How should we look at "illegal migration" between Indonesia and Malaysia?

Standar

Sri Palupi

Certain individuals among the Indonesian government officials indeed would like to have a better country, including on how overseas work should be managed. Such individual would show that there is a hope for change, like what we recently see how the Indonesian ambassador for Malaysia, former police general Da’i Bachtiar, indicates that he is not unaware that “illegal migrant workers are too many”. However, others see what the ambassador does is far from their expectation. Different responses appear in a mailing list on the appalling condition of the Indonesian migrant workers, particularly from among critical individuals, with the ending that such government official seem to asking all parties to work together.

Our law on the protection of migrant workers, however, has yet to include a stipulation that authorizes independent representatives of the interests of the workers be legally guaranteed of significant participation in the making of the public policies of manpower export management. The main problem apparently lies in whether we still consider those undocumented migrant workers be also the subjects of protection. Up to now, the law does not mention anything about them, while in fact, as the ambassador admits, they are “too many”. What would you respond? Here is one worth reading.

Many would eventually resort into victimizing those workers, while in fact, Indonesian migrant workers, either they are illegal or legal, have made the same economic benefits, either for Malaysia or Indonesia. Both therefore deserve protection. They strive fThey have sent back home foreign exchanges either for central government or at district or at provincial levels and, of course, for their families. We could not thereby half-heartedly look upon illegal migrant workers. This should have been tackled out of its problem roots.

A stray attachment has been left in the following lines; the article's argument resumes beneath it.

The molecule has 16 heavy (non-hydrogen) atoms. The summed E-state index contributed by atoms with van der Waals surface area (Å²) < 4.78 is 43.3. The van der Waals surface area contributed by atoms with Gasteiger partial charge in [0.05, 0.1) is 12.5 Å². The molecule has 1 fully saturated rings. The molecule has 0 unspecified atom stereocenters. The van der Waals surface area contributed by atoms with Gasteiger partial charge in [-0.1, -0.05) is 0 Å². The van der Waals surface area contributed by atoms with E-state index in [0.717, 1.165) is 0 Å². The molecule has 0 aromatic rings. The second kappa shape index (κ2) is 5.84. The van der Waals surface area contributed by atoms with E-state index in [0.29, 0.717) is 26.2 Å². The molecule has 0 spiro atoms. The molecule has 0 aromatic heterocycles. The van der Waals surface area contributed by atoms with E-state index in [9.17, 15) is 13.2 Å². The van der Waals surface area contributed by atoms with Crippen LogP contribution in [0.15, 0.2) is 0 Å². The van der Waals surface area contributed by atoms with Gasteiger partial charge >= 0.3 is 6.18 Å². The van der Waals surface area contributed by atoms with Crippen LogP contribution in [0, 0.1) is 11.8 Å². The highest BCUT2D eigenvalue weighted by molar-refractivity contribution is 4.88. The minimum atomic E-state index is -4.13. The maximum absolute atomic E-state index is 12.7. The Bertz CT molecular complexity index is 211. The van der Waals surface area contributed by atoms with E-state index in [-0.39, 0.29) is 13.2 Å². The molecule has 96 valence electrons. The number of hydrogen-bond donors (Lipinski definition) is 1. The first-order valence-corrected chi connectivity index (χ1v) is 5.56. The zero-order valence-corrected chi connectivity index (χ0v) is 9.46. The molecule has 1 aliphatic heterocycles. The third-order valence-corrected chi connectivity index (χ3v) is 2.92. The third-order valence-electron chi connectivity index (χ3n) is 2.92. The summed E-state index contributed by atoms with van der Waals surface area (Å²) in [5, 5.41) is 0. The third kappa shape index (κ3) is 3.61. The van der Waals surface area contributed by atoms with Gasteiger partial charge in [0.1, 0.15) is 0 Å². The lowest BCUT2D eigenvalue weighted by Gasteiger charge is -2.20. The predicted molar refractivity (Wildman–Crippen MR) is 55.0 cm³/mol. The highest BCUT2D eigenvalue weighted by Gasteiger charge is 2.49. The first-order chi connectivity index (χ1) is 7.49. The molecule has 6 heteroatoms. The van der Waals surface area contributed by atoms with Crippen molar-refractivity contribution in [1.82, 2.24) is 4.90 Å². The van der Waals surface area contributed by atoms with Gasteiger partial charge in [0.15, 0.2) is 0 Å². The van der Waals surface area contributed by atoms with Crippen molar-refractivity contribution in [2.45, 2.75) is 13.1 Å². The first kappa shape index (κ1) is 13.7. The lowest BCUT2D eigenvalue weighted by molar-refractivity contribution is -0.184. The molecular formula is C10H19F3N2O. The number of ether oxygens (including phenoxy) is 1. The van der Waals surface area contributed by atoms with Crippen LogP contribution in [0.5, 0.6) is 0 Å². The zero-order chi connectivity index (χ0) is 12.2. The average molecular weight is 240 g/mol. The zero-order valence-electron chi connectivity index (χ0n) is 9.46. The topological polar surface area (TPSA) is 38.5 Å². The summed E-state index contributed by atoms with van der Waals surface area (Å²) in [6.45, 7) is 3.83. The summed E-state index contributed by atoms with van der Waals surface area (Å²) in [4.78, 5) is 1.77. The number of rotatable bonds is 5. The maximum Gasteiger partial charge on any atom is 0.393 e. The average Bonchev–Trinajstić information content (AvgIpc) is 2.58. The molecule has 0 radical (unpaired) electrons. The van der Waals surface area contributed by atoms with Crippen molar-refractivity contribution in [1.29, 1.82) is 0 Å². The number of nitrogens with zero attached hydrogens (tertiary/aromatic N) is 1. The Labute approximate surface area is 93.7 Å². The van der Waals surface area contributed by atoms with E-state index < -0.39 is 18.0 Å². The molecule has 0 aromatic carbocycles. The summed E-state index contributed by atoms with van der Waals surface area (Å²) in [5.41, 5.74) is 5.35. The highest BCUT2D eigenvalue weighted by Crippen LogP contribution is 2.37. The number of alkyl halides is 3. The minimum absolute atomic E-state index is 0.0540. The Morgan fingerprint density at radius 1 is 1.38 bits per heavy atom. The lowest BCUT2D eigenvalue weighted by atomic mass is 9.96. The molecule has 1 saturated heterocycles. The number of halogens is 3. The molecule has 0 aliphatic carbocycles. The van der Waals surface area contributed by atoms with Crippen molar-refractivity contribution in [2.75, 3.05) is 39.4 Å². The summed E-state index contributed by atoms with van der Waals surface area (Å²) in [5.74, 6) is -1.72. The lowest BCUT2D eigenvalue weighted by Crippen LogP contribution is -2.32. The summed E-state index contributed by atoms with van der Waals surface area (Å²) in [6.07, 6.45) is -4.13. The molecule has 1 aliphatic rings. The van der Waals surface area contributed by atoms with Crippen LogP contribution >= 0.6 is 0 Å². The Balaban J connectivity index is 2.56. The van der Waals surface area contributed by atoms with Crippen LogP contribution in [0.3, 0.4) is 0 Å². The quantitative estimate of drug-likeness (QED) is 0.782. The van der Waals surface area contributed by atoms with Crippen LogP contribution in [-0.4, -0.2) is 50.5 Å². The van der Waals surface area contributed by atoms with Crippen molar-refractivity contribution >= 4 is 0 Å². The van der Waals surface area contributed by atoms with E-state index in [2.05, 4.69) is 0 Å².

It is virtually the results of the misguiding public policies of the governments. There are so many reasons that induce them into becoming illegal. Many of them choose to be illegal for having no money and other resources. Many of them are illegal for being cheated by the agencies, be they recruitment or placement, or by the employers. Many of them become illegal as a result of their efforts to escape from forced servitude. In short, illegal migrant workers are the victims of the mismanagement of labor migration in both countries.

In Malaysia, work permits have nearly grown into open businesses, particularly in the construction work sector. Official work permits for construction sector cost RM1,600, yet the workers have to pay it up to RM3,000 for the long chains of payment. A migrant worker in construction work may earn RM25 daily, apart from deduction for work permit fee, yet ironically, illegal workers could earn up to between RM40 to RM60 per day. Who would not one prefer to be illegal?